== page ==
It is estimated that no less than 50 million Americans, which is around 15% of the adult population, experience some form of tinnitus. This is no small number. And further from this 20 million have chronic tinnitus.

But what exactly is tinnitus?

Tinnitus is the awareness of a sound that is heard in the ears or head, that doesn’t come from an outside source. There are no external noise factors. Tinnitus is often associated with hearing loss. However, there are many other things that can contribute to a person experiencing tinnitus. Interestingly 50% of people who live with tinnitus have no hearing loss, and there are other contributing factors.

If you are experiencing tinnitus, you should consult with an ENT doctor at the earliest available time.

Treatment possibilities

There are no one-size-fits-all treatment options for tinnitus, but there are a number of things you can consider trying.

Hearing aids

Due to the fact that hearing loss can be a frequent contributor to tinnitus, hearing aids are often prescribed to people experiencing tinnitus. Hearing loss is usually a gradual process, and many people are surprised to find out how much hearing has been reduced. It is often the case that tinnitus is related to sound deprivation, in this case – hearing loss. Bilateral hearing aids have shown to be beneficial for people who have tinnitus this helps with overall hearing too.

Sound therapy

This is a much broader term that covers a range of products and treatments and therapies. The use of external sound is used to change a person’s reaction and perception of tinnitus. These sounds do not cure tinnitus. However, they are shown to significantly reduce the intensity in which a person might register their tinnitus.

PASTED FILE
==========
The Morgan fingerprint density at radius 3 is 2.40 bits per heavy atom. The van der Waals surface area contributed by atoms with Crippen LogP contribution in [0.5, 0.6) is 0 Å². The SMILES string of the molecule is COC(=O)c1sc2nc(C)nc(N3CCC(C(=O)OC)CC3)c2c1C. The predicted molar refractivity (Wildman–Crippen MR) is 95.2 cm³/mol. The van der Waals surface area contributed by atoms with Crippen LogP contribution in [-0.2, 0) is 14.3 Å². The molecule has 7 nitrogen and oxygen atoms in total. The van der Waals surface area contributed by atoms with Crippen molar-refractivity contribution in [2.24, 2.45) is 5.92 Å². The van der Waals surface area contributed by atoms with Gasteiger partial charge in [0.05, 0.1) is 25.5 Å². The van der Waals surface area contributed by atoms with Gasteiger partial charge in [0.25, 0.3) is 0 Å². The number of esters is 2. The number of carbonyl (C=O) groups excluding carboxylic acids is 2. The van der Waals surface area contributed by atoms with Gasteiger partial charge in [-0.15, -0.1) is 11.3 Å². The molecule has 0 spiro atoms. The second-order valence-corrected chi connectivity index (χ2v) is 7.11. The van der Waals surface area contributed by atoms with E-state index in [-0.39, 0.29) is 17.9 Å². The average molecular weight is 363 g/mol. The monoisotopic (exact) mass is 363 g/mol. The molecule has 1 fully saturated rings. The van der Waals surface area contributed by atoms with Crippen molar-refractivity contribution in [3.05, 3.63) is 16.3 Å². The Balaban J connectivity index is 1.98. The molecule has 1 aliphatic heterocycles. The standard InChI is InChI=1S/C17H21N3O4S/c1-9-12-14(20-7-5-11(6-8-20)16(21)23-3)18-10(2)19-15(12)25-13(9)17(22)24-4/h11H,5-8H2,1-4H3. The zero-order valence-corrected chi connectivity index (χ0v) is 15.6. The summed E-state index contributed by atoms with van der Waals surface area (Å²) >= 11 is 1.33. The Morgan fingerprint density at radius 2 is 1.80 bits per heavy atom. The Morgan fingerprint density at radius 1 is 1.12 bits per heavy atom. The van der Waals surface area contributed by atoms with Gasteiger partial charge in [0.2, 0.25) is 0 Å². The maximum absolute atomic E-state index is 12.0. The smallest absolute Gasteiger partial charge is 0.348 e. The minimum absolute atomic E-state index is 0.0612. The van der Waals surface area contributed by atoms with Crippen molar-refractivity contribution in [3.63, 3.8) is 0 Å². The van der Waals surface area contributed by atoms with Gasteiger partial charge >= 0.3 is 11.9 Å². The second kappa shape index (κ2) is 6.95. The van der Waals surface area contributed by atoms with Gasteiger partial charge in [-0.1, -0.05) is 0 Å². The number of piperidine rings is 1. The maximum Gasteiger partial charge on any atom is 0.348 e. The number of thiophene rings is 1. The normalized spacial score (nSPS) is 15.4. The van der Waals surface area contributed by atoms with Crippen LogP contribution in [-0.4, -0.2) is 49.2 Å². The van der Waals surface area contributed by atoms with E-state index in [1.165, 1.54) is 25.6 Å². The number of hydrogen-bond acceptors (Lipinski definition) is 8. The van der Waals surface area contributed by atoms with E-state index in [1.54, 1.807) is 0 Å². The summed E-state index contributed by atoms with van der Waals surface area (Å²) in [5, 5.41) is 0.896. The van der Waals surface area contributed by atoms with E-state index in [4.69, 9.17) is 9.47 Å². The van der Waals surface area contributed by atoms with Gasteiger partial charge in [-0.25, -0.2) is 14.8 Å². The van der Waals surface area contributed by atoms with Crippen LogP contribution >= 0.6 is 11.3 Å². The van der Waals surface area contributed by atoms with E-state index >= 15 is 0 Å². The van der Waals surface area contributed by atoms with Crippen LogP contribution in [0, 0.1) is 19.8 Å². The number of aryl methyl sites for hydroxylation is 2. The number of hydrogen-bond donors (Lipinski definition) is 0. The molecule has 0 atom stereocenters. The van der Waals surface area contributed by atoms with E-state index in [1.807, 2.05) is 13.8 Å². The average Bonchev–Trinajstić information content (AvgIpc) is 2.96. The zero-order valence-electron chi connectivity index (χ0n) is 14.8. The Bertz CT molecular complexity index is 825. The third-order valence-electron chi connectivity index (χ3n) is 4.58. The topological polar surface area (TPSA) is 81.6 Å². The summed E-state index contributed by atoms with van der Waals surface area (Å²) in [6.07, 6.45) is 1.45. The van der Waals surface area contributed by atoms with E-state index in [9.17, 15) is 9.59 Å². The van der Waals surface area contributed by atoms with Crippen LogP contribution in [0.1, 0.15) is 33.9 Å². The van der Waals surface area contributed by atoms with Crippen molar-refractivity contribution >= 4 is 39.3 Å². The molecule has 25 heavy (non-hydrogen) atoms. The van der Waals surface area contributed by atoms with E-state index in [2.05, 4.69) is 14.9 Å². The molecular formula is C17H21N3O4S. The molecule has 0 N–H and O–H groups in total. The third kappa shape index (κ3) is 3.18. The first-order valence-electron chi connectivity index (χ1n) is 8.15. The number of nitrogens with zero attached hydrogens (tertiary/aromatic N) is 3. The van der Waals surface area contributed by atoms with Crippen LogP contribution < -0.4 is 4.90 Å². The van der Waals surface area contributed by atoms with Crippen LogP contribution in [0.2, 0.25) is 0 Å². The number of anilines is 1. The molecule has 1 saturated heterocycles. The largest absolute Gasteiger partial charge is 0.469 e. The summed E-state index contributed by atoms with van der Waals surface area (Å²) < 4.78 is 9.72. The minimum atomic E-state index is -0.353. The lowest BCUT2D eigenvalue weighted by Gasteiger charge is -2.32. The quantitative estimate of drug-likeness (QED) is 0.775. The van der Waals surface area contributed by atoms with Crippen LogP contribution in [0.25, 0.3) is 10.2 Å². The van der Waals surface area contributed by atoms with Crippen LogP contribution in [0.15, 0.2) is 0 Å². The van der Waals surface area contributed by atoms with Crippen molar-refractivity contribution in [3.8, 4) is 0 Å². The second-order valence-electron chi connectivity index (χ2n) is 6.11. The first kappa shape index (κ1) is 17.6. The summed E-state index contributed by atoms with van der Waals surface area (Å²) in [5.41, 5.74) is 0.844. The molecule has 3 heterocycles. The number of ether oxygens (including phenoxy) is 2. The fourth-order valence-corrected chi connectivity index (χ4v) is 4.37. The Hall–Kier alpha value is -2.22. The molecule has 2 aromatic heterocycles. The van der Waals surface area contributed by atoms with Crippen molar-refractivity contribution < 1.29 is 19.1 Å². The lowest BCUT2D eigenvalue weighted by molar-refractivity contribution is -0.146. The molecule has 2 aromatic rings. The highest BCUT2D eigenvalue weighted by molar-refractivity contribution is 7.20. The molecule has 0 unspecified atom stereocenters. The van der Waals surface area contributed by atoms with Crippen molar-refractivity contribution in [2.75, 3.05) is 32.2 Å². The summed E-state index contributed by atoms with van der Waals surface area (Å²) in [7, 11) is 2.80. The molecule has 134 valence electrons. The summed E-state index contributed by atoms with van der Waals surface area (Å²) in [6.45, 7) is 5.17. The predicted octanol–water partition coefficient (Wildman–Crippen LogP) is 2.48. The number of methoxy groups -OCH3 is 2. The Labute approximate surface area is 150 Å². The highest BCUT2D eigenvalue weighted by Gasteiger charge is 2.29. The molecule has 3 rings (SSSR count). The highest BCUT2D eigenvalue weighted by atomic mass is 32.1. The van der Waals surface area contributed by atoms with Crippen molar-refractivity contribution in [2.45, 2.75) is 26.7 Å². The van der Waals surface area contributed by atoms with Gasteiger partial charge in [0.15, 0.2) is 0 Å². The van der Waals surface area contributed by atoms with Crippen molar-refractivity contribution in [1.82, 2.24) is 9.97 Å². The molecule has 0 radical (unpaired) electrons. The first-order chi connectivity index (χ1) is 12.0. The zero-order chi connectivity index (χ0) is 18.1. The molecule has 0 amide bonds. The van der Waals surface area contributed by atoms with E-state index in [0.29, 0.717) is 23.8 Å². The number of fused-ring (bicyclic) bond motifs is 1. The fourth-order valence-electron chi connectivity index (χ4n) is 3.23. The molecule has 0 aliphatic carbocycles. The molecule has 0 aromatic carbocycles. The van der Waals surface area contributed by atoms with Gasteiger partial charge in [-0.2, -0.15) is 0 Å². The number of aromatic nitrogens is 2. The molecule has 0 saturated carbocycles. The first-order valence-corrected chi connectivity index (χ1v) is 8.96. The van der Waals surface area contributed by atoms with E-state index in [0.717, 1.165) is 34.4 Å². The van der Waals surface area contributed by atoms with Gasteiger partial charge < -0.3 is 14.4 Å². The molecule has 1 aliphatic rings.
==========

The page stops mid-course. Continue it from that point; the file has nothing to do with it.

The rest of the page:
• Habituation: This treatment helps the patient’s brain to reclassify the tinnitus as unimportant, and indeed actively ignored
  • Distraction: Using external sounds to cover the sound of the tinnitus
  • Neuromodulation: Introducing a specialized sound to minimize the neural hyperactivity that may be an underlying factor in tinnitus
  • Masking: Exposing a patient to external noise at a reasonably loud volume in order to partially or totally cover the tinnitus sound.

Sound masking

Typically, this will be a machine that provides background noise. This will likely be pink noise, white noise, ambient sounds or sounds of nature. They offer temporary relaxation from the tinnitus and can fully or partially mask the tinnitus.

There is also the possibility to use electrical fans, small running water fountains, and background music. Things that generally elicit a positive response in the patient.

Notched-music devices

While you can use some at home masking devices, there is likely more benefits to be had when working with your ENT doctor and using a notched-music device during defined therapy sessions. And while the masking machines work during use, the modified sound/notched-music equipment may give a longer-term alleviation.

These devices often play tones and frequencies that are not at a consciously perceivable by the listener. To get the best results, education, counselling, a sound machine and an ENT doctor will make the best team.


A person’s lifestyle can be a significant contributing factor to the tinnitus. An ENT doctor will likely talk yours through your lifestyle and where there can be improvements made. Here are several factors that may be considered:

Medication: There are some occasions where medication may be the cause of the tinnitus. If this is the case, your general doctor and ENT doctor can look at replacement options or the possibility of reducing the drug.

Earwax: There may be undiagnosed impacted earwax or an earwax build-up that is increasing the experience of tinnitus. This can be removed, and the patient may see some improvement.

Smoking: The nicotine in cigarettes interferes with the transmitters in the auditory nerve. The auditory nerve tells your brain which sounds you are hearing. Smoking typically irritates the lining and Eustachian tube. Reducing or stopping will be the best course of action.

Stress: Stress is a regular contributor to a number of health issues, and stress management practices through biofeedback or relaxation therapies can help manage stress levels.


There are many options when it comes to people who have tinnitus. And, when working closely with an ENT doctor, trialing a combination of the tips above a positive outcome is likely. Making some minor lifestyle adjustments, being diligent with masking machines and keeping known irritants at bay will help too. In fact, introducing a daily walk or yoga can make an impact too.

To learn more about Golla ENT call at (412) 927-3331.